Instead of soil it uses hydroponics, a technique to grow plants in water which uses around a twentieth the amount of liquid as conventional watering. Picture: YouTube.com

London - It is the sort of set-up you might expect to find in an illegal cannabis factory.

But growing plants indoors without natural light or soil could be the future of gardening for city dwellers with little or no access to outdoor space, according to Ikea.

The flatpack chain presented a futuristic show garden, entitled Gardening Will Save The World, at the Chelsea Flower Show.

It features red LED lights, which consume little electricity and deliver the wavelength of light most useful to help plants grow.

Instead of soil it uses hydroponics, a technique to grow plants in water which uses around a twentieth the amount of liquid as conventional watering.

Its designers say it also has the advantage of allowing fruit and vegetables to be grown all year round. And because plants can be stacked, more can be harvested per square foot than in a normal garden.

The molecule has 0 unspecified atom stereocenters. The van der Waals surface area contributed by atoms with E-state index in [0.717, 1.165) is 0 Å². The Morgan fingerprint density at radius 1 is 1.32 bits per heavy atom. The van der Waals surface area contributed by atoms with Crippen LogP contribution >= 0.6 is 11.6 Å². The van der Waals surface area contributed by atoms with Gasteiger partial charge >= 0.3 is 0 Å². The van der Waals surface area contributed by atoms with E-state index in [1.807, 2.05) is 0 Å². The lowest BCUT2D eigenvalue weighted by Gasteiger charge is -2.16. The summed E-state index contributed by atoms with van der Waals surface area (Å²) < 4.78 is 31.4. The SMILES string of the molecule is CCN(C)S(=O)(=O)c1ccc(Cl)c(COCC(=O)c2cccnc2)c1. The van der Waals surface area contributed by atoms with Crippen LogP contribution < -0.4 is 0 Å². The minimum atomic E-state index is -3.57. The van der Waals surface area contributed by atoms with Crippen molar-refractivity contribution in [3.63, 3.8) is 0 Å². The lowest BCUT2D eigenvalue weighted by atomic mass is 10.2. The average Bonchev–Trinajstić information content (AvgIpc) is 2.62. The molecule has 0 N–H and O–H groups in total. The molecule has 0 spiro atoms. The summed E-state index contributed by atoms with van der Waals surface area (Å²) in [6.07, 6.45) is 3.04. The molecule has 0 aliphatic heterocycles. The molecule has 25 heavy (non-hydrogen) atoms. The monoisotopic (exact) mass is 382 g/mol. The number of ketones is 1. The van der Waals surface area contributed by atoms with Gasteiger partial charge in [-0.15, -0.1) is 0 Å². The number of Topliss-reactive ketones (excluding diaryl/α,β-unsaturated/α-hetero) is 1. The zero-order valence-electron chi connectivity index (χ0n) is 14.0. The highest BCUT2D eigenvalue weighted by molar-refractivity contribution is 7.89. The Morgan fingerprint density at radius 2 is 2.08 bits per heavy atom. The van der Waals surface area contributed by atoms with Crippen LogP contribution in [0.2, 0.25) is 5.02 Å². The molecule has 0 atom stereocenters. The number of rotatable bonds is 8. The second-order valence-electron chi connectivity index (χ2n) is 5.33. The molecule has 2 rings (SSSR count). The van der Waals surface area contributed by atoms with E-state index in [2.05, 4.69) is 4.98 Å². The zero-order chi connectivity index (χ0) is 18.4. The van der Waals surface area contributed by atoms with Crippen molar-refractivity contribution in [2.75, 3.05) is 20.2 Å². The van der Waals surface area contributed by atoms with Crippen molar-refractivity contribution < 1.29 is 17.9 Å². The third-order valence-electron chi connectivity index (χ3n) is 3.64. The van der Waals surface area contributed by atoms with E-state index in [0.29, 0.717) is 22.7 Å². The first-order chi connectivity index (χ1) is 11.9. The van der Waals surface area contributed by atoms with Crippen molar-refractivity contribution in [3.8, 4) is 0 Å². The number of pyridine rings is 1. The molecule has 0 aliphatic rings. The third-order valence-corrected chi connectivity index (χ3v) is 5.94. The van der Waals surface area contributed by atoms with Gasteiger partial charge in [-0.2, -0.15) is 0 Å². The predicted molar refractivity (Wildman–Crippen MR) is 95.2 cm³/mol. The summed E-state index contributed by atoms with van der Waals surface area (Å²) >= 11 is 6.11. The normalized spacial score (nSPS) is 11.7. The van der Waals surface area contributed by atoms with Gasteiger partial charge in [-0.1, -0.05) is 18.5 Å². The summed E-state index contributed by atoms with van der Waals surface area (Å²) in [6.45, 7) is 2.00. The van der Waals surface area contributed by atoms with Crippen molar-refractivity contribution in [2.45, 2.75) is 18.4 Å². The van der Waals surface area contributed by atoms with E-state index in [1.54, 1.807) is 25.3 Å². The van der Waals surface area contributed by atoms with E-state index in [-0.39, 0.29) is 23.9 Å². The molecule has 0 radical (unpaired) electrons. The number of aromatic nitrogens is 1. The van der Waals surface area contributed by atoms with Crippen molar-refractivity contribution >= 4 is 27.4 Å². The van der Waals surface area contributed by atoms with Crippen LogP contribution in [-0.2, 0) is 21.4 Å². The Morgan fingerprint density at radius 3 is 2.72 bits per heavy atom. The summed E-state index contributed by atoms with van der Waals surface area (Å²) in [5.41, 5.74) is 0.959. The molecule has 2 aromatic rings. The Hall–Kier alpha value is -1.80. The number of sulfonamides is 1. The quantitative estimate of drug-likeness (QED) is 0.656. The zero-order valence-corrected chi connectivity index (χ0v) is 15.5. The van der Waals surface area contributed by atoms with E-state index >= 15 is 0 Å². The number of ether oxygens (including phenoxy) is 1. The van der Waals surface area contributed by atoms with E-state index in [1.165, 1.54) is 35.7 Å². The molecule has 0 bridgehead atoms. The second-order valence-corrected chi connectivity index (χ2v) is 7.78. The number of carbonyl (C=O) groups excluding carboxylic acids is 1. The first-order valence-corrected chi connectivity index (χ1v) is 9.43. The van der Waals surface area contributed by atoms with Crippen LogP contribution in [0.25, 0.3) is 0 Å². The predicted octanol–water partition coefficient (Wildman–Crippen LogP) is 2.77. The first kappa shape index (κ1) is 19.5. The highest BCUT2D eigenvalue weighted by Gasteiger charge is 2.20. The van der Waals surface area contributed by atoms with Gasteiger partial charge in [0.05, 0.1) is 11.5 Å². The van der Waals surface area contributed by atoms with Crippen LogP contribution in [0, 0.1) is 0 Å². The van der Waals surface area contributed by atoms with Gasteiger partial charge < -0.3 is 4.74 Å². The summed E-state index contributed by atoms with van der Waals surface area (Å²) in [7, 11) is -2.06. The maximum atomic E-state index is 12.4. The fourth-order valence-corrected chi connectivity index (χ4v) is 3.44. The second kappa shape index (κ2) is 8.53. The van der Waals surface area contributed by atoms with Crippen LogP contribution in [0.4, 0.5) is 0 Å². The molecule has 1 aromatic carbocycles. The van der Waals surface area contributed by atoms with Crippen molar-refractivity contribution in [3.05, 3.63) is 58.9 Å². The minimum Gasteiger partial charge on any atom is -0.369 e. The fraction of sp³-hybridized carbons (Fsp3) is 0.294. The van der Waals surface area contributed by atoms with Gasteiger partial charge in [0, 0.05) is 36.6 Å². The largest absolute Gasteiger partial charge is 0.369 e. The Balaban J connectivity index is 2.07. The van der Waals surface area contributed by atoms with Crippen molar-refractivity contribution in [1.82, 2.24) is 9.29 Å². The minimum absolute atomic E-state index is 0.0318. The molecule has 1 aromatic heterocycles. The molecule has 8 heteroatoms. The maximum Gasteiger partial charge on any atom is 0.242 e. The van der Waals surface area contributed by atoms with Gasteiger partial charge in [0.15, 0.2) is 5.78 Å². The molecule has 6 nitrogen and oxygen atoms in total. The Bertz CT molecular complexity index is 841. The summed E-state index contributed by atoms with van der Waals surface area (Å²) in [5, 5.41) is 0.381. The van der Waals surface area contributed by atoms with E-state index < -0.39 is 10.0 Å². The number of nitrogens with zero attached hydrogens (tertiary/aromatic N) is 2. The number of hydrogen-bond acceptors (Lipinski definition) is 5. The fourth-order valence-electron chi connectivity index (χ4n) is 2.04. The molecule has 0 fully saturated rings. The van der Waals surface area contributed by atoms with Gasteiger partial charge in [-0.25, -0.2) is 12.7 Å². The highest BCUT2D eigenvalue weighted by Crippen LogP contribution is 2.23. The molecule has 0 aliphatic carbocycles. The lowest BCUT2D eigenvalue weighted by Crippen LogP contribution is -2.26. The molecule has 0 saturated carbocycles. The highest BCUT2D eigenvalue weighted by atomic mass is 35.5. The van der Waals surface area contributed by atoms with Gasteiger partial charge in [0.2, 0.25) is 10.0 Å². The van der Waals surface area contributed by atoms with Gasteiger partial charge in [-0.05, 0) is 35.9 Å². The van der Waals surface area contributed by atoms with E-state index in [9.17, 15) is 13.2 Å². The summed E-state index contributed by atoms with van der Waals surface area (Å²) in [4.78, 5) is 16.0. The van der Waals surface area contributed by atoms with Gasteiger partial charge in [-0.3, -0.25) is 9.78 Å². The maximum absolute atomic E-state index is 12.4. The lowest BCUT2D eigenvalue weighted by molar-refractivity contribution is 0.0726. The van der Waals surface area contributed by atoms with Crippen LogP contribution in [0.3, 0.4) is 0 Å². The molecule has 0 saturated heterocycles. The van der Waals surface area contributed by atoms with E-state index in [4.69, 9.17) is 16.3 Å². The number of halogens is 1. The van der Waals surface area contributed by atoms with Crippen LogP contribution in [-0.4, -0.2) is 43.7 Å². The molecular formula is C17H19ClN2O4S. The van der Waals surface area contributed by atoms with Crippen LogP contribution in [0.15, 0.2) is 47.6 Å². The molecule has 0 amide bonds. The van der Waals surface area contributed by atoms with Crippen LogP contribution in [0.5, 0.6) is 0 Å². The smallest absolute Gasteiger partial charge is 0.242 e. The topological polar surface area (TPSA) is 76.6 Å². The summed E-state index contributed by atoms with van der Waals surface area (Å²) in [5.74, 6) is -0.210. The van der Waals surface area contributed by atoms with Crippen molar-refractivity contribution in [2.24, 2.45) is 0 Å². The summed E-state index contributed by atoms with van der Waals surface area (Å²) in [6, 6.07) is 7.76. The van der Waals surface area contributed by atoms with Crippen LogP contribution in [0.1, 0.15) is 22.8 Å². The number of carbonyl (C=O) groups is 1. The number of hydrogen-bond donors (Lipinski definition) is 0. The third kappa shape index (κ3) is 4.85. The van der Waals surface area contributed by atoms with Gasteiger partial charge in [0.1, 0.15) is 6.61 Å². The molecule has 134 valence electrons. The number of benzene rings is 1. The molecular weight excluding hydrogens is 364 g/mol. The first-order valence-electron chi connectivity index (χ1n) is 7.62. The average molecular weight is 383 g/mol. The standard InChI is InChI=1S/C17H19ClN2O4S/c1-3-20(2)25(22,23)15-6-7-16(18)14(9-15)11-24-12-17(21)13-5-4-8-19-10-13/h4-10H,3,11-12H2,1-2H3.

Plants being grown at the Chelsea Flower Show garden include cress, lettuce, pak choi, red-veined sorrel, mizuna, strawberries, sweet peppers and curly kale.

Visitors to the garden – created with leading designer Tom Dixon, and awarded a silver medal by the Royal Horticultural Society – had mixed feelings about the high-tech display.

Amanda Kiely, 58, from Luton, said: "We found it a bit freaky, because it’s so sterile and it doesn’t look like gardening. It is almost hospital-like, growing food like this. I would not have it in my house.

"I have a garden and I don’t grow vegetables. We have seen pictures of marijuana factories that look like this."

Her friend Amy Castleman, 40, also from Luton, added: "I don’t like it.

"It’s not what you would normally think of as growing. It might be in the future how we grow food because of pollution, but at the moment there’s not a need for it."

However, Hannah Van Beveren, 37, a support worker for adults with learning difficulties from Norwich, was more positive.

She said: "I thought it was really impressive. I particularly liked the device which grows fungus with a robotic misting arm. I would certainly be interested in a unit if it was affordable enough."

Ikea’s James Futcher said the concept garden shows "the future of what homes could look like".

He added: "You could create an entire market garden in a spare room if you wanted. If you are into it, you could become self-sufficient."

Daily Mail